Adjunct senior lecturer with the Stroke and Ageing Research Group Dr Michele Callisaya won the top Investigator Award at the SSA Scientific Meeting earlier this month in Melbourne.
Dr Callisaya’s oral presentation, ‘Subcortical infarcts and the risk of falls: combined results of TASCOG and Sydney MAS’ earned her the prestigious Peter Bladin New Investigator Award.
“We aimed to examine whether tiny strokes occurring deep in the brain, known as small subcortical infarcts, increase the risk of falls in older people,” said Dr Callisaya.
As people age, they tend to have an increasing number of such small subcortical infarcts even without knowing it. Older people are also at risk of falling and suffering serious injuries but until now, there has been no data on the role of small subcortical infarcts leading to falls.
“Our investigation found there is almost double the risk of falls in older people who have three or more small subcortical infarcts,” said Dr Callisaya.
It is likely that a large burden of such infarcts disrupts the wiring in the brain and leads to impaired balance.”
The study also found that having weak leg muscles and poorer vision amplified this risk.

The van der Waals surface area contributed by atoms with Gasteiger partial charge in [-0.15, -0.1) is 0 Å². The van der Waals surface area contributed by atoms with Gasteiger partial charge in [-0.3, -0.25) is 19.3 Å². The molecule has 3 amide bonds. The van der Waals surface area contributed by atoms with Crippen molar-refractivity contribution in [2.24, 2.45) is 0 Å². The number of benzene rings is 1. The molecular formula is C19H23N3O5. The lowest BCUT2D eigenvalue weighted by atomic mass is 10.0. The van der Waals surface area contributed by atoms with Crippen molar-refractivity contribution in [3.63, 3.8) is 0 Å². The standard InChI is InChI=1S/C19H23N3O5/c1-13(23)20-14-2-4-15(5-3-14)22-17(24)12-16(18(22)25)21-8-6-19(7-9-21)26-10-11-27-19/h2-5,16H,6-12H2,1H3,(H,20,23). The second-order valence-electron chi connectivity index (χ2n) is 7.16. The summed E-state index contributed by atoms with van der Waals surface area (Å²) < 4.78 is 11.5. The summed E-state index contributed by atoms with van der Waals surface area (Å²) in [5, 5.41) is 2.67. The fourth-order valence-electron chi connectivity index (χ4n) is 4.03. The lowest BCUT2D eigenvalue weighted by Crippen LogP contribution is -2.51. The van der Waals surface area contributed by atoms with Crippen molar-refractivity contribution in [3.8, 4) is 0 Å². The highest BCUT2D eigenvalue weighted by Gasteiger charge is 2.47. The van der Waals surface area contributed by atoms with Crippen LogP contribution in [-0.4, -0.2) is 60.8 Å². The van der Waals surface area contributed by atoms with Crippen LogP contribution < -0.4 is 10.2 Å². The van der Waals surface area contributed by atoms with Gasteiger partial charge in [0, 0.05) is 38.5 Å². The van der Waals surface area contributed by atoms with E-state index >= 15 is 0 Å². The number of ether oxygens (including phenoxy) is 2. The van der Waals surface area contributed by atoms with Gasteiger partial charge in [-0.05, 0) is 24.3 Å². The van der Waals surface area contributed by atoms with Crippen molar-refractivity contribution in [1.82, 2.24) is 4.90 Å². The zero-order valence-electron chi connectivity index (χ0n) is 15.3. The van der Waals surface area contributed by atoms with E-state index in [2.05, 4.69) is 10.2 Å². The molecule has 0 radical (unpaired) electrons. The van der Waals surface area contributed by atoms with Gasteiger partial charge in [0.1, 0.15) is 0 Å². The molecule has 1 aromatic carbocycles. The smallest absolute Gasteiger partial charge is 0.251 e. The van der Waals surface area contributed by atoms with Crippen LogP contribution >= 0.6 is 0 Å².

“Apart from trying to prevent such infarcts from occurring, interventions aimed at strengthening leg muscles and improving vision may offset the risk of falling in older people.”
Dr Callisaya’s award, $1000 and a trip to the UK to present at the British Stroke Society meeting, provides her with an exciting opportunity to present her work internationally and meet others in the field.
“This award is also an important recognition of Associate Professor Velandai Srikanth’s mentoring, the support of others in the Stroke and Ageing Research Group, and interstate collaborators,” added Dr Callisaya.
Dr Callisaya is Associate Professor Srikanth's fourth past student to win this prestigious award. Previous recipients include Dr Lauren Sanders, Dr Philip Choi, and Dr Chris Moran.